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Guest Opinion

When I look at society, I say “This isn’t progress.”


As I am fast approaching my 77th year on Earth, I find myself reminiscing from time to time about the good old days and how simple life seemed to be when I was a boy growing up. I look at what the world has become and am scared to death of what it will be like when my grandchildren reach my age.

Please allow me to take you on a trip down memory lane and, for those of my age, I hope it will also bring back some happy memories.

Unlike most mothers today, my mom was a housewife, and loved her job. The house was always clean, the shopping done before Dad came home from work, and there was always a home-cooked meal on the table. She was always there when I came home from school. Sadly I don’t think that is the case in many families today. I had my chores to do each day. There were rules to follow and we all went to church on Sunday and said grace before dinner. I wonder how often that happens today in households.

In my younger years when coming home from school, my friends and I were always outdoors riding our bikes or at the park down the street playing ball. I don’t see much of that anymore with kids on their social devices at home and such. Isn’t exercising a better idea?

When we addressed police officers, clergy, school teachers and elders it was always with “yes sir” or “yes ma’am.” Good manners were always a must. Don’t see as much of that today

I had a summer and after-school job when I was 15 for a dollar an hour to learn responsibility. A lot of the kids in the neighborhood did the same. I wonder how many teens do that today.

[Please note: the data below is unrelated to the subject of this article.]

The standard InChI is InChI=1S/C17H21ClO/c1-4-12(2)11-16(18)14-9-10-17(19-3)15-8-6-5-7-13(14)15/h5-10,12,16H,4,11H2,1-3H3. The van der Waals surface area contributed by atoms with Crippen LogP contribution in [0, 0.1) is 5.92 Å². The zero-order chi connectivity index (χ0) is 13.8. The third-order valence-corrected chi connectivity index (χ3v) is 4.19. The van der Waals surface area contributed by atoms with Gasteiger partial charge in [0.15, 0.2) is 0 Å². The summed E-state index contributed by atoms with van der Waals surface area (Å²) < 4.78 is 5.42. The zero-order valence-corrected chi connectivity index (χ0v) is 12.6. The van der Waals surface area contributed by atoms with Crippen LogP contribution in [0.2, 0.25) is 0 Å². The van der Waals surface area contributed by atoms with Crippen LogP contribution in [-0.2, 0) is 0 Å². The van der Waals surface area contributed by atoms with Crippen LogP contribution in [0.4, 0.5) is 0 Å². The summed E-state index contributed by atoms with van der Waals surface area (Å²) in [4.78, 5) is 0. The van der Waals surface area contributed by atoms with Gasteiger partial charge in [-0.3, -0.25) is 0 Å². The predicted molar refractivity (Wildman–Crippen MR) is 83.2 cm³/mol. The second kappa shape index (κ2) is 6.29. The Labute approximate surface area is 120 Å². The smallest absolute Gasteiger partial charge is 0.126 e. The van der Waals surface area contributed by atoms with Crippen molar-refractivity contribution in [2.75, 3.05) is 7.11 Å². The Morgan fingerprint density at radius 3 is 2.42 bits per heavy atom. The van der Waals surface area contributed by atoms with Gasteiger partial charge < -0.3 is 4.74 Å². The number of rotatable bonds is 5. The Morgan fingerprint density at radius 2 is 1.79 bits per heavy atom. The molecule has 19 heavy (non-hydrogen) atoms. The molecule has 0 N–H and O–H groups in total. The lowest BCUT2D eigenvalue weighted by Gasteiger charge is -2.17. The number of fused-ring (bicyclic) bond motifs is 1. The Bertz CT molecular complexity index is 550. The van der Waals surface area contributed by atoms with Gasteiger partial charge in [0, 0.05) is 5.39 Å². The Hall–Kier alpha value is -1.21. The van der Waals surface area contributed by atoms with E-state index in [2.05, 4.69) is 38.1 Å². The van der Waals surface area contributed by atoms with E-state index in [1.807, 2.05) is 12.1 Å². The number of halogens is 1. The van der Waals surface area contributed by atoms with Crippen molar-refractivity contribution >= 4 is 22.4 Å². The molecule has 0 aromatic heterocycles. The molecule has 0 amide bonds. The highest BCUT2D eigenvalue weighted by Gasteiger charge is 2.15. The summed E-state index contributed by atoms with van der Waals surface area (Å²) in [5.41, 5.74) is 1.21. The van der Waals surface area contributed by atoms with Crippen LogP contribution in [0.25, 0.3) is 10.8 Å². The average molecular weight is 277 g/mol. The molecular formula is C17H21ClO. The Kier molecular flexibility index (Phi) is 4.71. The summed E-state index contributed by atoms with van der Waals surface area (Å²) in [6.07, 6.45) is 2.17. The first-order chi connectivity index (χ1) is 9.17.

At night during the summer months families would gather on the front porch on our block with the radio blasting music or a ballgame while we kids played in the streets and waited for the ice cream truck. So much fun. I don’t see much of that today.

From time to time there would be a dispute at school or in the neighborhood with us kids. Usually about our favorite baseball team or a girl. We would come home with a bloody nose and a lesson learned. End of story. Nowadays a gun or knife is pulled. How did it ever come to this?

When a note was sent home from the teacher that I might have misbehaved or was not doing my schoolwork well I was punished. Now I’m told parents think the teacher is at fault. Where did that come from?

It doesn’t help that in the United States one in four children are now born out of wedlock. It is hard enough to raise kids these days with two parents at home.

When I was lucky enough to go on to college it was a great experience, where ideas were shared with kids from different backgrounds. Universities welcomed lecturers with different ideologies than students on campus so we could learn how to get along and discuss different points of view politically and socially. Today I read where that is hardly ever the case and students protest if a speaker will appear if they think differently then they do. How do you learn by protesting and not listening to others?

When I graduated from college, I left home, got a job, soon after got married and had a family. Now I see in so many cases, when young adults finish school they are not able to get out on their own, can’t find a job in the field they studied in, and are burdened with massive student loans. To make matters worse they will increase that student loan debt by going for their masters degree because they can’t find a job that suits them. There has to be a better way for our kids to succeed.

Getting back to the good old days we didn’t have the so-called “advantages” of modern technology. We were taught to communicate verbally face to face. To solve our problems and socialize in person. We didn’t need an iPhone in our hands to answer a question or find a solution. We worked together and solved our problems in the workplace, not on a computer at home.

I could go on with this, but by now I think you get the point. You may ask who am I to preach, but the way I see it this is not progress when it comes to our precious kids’ future. There is a valuable lesson to be learned from those good old days and how we did things then and it is not too late to make some changes. Nothing worthwhile is easy.

Our kids are worth it.

Larry Whitlow lives in New Hope.

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